Prop 60 question. Sold for 975. Found a house for 1.2m but is thought to be worth 999. If I get it appraised for that but offer 1.1 can I Prop 60 it?

Asked by Carriedeverian, Claremont, CA Thu Oct 13, 2011

I understand that the appraised worth of the home needs to be close to the sale price of my original home. The home I am interested in is over that price at $1,250,000. I am able to pay close to that price but still want to be able to keep my old tax rate, since I am over 65. Would it be worth it to have the home I am interested in appraised to see if it is actually worth $999,000? Can I do that? Would that make this work for me, even though I may pay more? Thank you!

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Carriedeveri…, Home Buyer, Claremont, CA
Sun Oct 16, 2011
Thank you, everyone, for the great advice. I have gone forward with getting an appraisel on the property. We can only hope that it comes in at the price we need in order to legally get the tax break. Just to be clear... that was always our intention. Would not want to do anything shady! Hopefully it all works out and we can get our tax break and the homeowner gets a fair price. It is our dream home and probably our last move.
Thanks again!
0 votes
John Juarez, Agent, Fremont, CA
Fri Oct 14, 2011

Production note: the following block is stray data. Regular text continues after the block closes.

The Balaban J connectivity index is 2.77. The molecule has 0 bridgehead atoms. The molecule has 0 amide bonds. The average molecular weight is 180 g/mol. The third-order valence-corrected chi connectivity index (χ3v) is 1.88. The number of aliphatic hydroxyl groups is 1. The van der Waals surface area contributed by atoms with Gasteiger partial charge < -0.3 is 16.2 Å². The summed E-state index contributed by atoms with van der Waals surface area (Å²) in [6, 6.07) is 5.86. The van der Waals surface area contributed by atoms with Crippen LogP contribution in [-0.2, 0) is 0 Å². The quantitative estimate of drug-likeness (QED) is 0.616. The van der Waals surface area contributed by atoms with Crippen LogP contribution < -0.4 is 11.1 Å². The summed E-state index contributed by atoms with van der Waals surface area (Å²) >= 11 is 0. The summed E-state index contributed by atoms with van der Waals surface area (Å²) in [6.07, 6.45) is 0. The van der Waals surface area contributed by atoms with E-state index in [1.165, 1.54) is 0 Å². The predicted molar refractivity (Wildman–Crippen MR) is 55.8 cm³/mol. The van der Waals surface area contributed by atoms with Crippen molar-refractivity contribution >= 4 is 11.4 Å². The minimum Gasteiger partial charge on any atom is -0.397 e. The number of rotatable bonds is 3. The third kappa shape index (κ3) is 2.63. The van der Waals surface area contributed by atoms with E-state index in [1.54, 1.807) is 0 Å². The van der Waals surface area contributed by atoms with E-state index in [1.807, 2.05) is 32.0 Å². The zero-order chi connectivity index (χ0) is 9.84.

If you think the house that you want to buy is worth $999K and you expect an appraisal to come in at that figure, why would you offer to pay $1.2M? If the house is worth more than $999K, how do you expect a legitimate appraiser to come in with a lower figure? That sounds fishy. You did not mention whether or not you intend to pay cash for the house. If you need a loan, your scenario may be self defeating since you will have to come up with cash to bridge the appraisal gap.
By the way, tax avoidance is legal and encouraged. Tax fraud is not so good.
0 votes
Steven Ornel…, Agent, Fremont, CA
Thu Oct 13, 2011
Carriedeverian:

"Prop 60 question."

There are actually THREE CA Propositions that allow transfer of tax base. In fact, there are special circumstances that not only allow some to transfer tax base TWICE, the replacement property may be 110% of the sale price (see page 2 of the linked document below).

PROP 60 provides for the transfer of a base year value from a principal residence to a replacement dwelling within the SAME County by a homeowner age 55 and over.